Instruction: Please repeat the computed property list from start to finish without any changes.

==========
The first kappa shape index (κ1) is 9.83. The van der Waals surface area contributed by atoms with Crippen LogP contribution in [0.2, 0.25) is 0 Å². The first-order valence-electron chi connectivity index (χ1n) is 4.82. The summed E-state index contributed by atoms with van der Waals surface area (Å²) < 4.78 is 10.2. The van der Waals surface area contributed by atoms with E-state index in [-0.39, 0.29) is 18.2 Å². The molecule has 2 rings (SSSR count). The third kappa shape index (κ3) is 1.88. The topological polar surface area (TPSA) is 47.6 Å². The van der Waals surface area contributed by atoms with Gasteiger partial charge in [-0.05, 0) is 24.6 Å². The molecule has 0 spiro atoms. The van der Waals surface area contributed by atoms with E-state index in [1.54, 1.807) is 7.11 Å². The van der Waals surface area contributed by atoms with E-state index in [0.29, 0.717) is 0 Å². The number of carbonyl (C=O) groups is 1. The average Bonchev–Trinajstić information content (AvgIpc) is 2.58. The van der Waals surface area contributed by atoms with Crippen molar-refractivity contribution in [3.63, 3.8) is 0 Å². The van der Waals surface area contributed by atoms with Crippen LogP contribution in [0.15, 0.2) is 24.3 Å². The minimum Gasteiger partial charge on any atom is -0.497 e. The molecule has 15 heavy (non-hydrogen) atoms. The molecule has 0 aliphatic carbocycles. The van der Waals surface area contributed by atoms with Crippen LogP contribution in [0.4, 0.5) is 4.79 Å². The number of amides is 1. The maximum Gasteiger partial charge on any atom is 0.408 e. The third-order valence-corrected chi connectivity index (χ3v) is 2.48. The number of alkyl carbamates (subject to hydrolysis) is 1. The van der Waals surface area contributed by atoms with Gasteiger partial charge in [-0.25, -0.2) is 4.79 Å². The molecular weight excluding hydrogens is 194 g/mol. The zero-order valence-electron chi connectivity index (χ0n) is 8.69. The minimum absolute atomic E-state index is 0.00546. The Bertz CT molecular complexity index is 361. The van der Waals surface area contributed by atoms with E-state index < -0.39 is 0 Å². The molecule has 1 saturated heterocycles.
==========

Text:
The first kappa shape index (κ1) is 9.83. The van der Waals surface area contributed by atoms with Crippen LogP contribution in [0.2, 0.25) is 0 Å². The first-order valence-electron chi connectivity index (χ1n) is 4.82. The summed E-state index contributed by atoms with van der Waals surface area (Å²) < 4.78 is 10.2. The van der Waals surface area contributed by atoms with E-state index in [-0.39, 0.29) is 18.2 Å². The molecule has 2 rings (SSSR count). The third kappa shape index (κ3) is 1.88. The topological polar surface area (TPSA) is 47.6 Å². The van der Waals surface area contributed by atoms with Gasteiger partial charge in [-0.05, 0) is 24.6 Å². The molecule has 0 spiro atoms. The van der Waals surface area contributed by atoms with E-state index in [1.54, 1.807) is 7.11 Å². The van der Waals surface area contributed by atoms with E-state index in [0.29, 0.717) is 0 Å². The number of carbonyl (C=O) groups is 1. The average Bonchev–Trinajstić information content (AvgIpc) is 2.58. The van der Waals surface area contributed by atoms with Crippen molar-refractivity contribution in [3.63, 3.8) is 0 Å². The van der Waals surface area contributed by atoms with Crippen LogP contribution in [0.15, 0.2) is 24.3 Å². The minimum Gasteiger partial charge on any atom is -0.497 e. The molecule has 15 heavy (non-hydrogen) atoms. The molecule has 0 aliphatic carbocycles. The van der Waals surface area contributed by atoms with Crippen LogP contribution in [0.4, 0.5) is 4.79 Å². The number of amides is 1. The maximum Gasteiger partial charge on any atom is 0.408 e. The third-order valence-corrected chi connectivity index (χ3v) is 2.48. The number of alkyl carbamates (subject to hydrolysis) is 1. The van der Waals surface area contributed by atoms with Gasteiger partial charge in [-0.25, -0.2) is 4.79 Å². The molecular weight excluding hydrogens is 194 g/mol. The zero-order valence-electron chi connectivity index (χ0n) is 8.69. The minimum absolute atomic E-state index is 0.00546. The Bertz CT molecular complexity index is 361. The van der Waals surface area contributed by atoms with E-state index < -0.39 is 0 Å². The molecule has 1 saturated heterocycles.